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Moses pulled a no-show on the Harvard wrestling team, and the Crimson could conjure no miracles to part the Red sea--Cornell swamped the Crimson, 34-5, at the MAC Saturday.
The confidence of seven straight wins, the marked improvement over last year's squad, and the hard work of the last few weeks couldn't save the Crimson (0-1 Ivy) from sinking against a team like Cornell (2-0).
"We wrestled well," Assistant Coach Paul Widerman said, "but not well enough."
Harvard has been spoiled by less competitive teams thus far, and was not prepared to face a powerhouse like Cornell.
"The team needs more experience with better competition in order to rise to that level to win a match like that," Widerman said.
This disadvantage took the air out of some of the stronger Crimson wrestlers, making what should have been close matches, like the 134-lb. bout between Sam Cole and Big Red's Mark Fergeson, not so close. Harvard hoped to cash in on these key matches, but ended up in the red.
Fergeson jumped right into the match, taking Cole down and putting him on his back for five points. In the second period, Cole came alive, peeling Fergeson off of him, and taking him down. Fergeson escaped, and as the time ticked down, Cole just couldn't turn back the flood, losing 7-3.
"We knew how good Sam Cole is. We have a tremendous amount of respect for his ability and his work ethic," Cornell Coach Jack Spates said, "but Mark Fergeson is special, he really is."
But "special" doesn't necessarily equal "unbeatable."
"I think Sam could beat him." Widerman said. "But, to beat someone of that caliber you need to have studied him a little bit. You start to have a strategy, some tactics."
Cole thought out his tactics, but a period late and a grade short.
"Fergeson had really good shots," Widerman said, "so he would penetrate and Sam didn't shut off the shot. Sam was attacking from the shot, and doing a pretty good job of it, but not completely enough. But as the match went on you could see Sam got out of three or four hairy positions. I thought that was real progress."
The bright spot of the day for Harvard was the other key match, at 118-lbs. with Nick Cianciola and Cornell's David Sims.
Cianciola struggled to keep Sims down on the mat, but even when the Big Red slipped away, Cianciola had little problem taking him down again.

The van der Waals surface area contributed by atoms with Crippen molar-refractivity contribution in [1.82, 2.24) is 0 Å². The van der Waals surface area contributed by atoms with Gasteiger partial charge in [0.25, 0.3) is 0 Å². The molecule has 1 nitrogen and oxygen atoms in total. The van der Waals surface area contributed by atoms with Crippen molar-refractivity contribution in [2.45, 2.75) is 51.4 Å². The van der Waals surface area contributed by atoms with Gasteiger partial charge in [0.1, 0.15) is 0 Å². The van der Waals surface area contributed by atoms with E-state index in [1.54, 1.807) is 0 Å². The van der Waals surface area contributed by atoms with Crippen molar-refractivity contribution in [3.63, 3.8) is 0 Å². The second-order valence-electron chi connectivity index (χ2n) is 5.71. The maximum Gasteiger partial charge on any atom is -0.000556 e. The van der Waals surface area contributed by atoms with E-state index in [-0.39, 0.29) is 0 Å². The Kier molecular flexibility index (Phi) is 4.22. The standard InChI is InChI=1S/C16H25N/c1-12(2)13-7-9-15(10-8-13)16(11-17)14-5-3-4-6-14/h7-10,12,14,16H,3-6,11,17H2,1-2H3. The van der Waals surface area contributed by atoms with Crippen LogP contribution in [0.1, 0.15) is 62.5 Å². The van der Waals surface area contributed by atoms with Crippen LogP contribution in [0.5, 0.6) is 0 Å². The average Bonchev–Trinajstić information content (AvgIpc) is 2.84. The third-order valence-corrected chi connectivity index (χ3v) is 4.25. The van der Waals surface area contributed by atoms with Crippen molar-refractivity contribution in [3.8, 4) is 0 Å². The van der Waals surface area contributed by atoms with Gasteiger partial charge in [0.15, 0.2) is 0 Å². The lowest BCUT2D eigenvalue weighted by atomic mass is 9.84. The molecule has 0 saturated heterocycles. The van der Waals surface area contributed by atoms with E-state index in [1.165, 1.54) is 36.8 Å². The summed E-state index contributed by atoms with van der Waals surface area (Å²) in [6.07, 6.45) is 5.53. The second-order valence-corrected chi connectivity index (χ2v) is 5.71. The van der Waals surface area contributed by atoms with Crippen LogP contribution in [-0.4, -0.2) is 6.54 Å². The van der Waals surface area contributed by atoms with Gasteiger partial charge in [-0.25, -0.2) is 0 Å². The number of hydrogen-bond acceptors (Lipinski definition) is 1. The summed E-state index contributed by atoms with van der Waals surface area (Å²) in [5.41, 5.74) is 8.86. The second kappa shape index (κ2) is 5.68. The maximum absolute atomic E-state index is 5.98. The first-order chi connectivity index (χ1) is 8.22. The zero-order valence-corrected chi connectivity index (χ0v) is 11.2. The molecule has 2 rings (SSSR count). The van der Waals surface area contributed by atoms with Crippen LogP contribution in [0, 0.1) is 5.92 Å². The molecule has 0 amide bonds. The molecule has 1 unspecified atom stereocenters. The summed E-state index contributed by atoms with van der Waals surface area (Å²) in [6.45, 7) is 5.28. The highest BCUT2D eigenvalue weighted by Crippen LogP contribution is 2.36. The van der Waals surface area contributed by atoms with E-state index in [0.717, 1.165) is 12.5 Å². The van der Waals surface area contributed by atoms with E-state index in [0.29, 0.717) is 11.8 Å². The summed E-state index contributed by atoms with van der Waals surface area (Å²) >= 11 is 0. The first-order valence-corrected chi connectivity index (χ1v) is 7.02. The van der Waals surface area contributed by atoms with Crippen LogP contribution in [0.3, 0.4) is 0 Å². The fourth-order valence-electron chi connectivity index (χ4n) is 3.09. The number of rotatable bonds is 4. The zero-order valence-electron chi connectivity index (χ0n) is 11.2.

"After I scored the take-down at the end of the second period, and I was up, 4-1, I felt pretty confident that I could win," Cianciola said.
Cianciola started Harvard off with high hopes and a 3-0 lead, but the Crimson didn't light up the scoreboard again until 154-lb. Captain Tim Kierstead stepped on the mat.
Kierstead and Big Red Joe Guciardo scoped each other out all first period, but couldn't punch in any points. Kierstead had a few half-realized shots, but couldn't get the take down.
In the second period Kierstead escaped to rack up a point, but Guciardo did the same in the third period, and the match ended in a tie.
"I don't think I wrestled that well," Kierstead said. "When you get in on a kid's legs as many times as I did, you should finish them. Being a brides-maid just isn't the same as a win."
Even if Harvard didn't score any more points, 167-lb. Dave George deserved some for bravery, stepping in for Dwight Cooper in the heavy-weight class against Big Red Anthony Tobasso.
This time David didn't slay Goliath, but he didn't get pinned either. Tobasso huffed and puffed out a 3-1 win.
The Crimson hopes this game is no indication of its future performance in the Ivy League, especially against Princeton on Friday.
"You can only go up after this," Kierstead said. Big Red, 34-5 at Malkin Athletic Center
Nick Cianciola (H) d. David Sims (C), 7-3.
Jerry Graziano (C) d. Todd Cameron (H), 11-3.
Mark Fergeson (C) d. Sam Cole (H), 7-3.
Nate Knauer (C) d. Aaron Danzig (H), 5-1.
Pat Waters (C) d. Mike Costanza (H), 14-3.
Tim Kierstead (H) and Joe Guciardo (C) tied, 1-1.
Mike New (C) pinned Fred Jenkins (H), 3:33.
Ben Morgan (C) d. John Willoughby, 8-4.
Tim Svewc (C) pinned Joe Biland (H), 1:45.
Anthony Tobasso (C) d. Dave George (H), 3-1.
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